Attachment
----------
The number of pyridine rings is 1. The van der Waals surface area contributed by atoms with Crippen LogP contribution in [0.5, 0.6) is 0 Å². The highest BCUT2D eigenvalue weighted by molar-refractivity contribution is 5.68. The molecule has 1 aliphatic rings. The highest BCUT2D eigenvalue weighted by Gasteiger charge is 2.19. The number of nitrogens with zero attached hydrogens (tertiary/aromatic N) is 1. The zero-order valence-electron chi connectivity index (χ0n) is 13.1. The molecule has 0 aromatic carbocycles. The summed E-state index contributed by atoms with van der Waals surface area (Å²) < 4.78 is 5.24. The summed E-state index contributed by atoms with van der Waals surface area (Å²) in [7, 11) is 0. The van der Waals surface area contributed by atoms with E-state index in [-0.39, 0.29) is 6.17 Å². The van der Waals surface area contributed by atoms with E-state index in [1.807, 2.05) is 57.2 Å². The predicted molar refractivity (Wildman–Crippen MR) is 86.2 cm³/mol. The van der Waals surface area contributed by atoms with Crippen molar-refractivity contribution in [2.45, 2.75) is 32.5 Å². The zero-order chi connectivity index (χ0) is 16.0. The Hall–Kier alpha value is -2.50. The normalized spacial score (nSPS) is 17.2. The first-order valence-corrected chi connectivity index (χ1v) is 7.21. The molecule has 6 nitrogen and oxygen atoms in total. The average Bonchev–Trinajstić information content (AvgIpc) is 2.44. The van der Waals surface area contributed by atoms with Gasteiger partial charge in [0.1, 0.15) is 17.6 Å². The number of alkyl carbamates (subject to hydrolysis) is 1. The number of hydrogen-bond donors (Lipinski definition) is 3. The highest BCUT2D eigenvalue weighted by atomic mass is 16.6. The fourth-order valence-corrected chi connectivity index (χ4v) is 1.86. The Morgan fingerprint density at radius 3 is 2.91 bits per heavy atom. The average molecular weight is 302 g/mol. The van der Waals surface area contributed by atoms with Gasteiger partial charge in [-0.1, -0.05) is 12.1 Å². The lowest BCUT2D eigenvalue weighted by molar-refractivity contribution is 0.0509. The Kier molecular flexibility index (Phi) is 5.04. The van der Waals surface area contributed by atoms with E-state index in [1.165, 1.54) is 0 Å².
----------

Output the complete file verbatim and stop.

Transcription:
The number of pyridine rings is 1. The van der Waals surface area contributed by atoms with Crippen LogP contribution in [0.5, 0.6) is 0 Å². The highest BCUT2D eigenvalue weighted by molar-refractivity contribution is 5.68. The molecule has 1 aliphatic rings. The highest BCUT2D eigenvalue weighted by Gasteiger charge is 2.19. The number of nitrogens with zero attached hydrogens (tertiary/aromatic N) is 1. The zero-order valence-electron chi connectivity index (χ0n) is 13.1. The molecule has 0 aromatic carbocycles. The summed E-state index contributed by atoms with van der Waals surface area (Å²) < 4.78 is 5.24. The summed E-state index contributed by atoms with van der Waals surface area (Å²) in [7, 11) is 0. The van der Waals surface area contributed by atoms with E-state index in [-0.39, 0.29) is 6.17 Å². The van der Waals surface area contributed by atoms with E-state index in [1.807, 2.05) is 57.2 Å². The predicted molar refractivity (Wildman–Crippen MR) is 86.2 cm³/mol. The van der Waals surface area contributed by atoms with Crippen molar-refractivity contribution in [2.45, 2.75) is 32.5 Å². The zero-order chi connectivity index (χ0) is 16.0. The Hall–Kier alpha value is -2.50. The normalized spacial score (nSPS) is 17.2. The first-order valence-corrected chi connectivity index (χ1v) is 7.21. The molecule has 6 nitrogen and oxygen atoms in total. The average Bonchev–Trinajstić information content (AvgIpc) is 2.44. The van der Waals surface area contributed by atoms with Gasteiger partial charge in [0.1, 0.15) is 17.6 Å². The number of alkyl carbamates (subject to hydrolysis) is 1. The number of hydrogen-bond donors (Lipinski definition) is 3. The highest BCUT2D eigenvalue weighted by atomic mass is 16.6. The fourth-order valence-corrected chi connectivity index (χ4v) is 1.86. The Morgan fingerprint density at radius 3 is 2.91 bits per heavy atom. The average molecular weight is 302 g/mol. The van der Waals surface area contributed by atoms with Gasteiger partial charge in [-0.1, -0.05) is 12.1 Å². The lowest BCUT2D eigenvalue weighted by molar-refractivity contribution is 0.0509. The Kier molecular flexibility index (Phi) is 5.04. The van der Waals surface area contributed by atoms with E-state index in [1.165, 1.54) is 0 Å².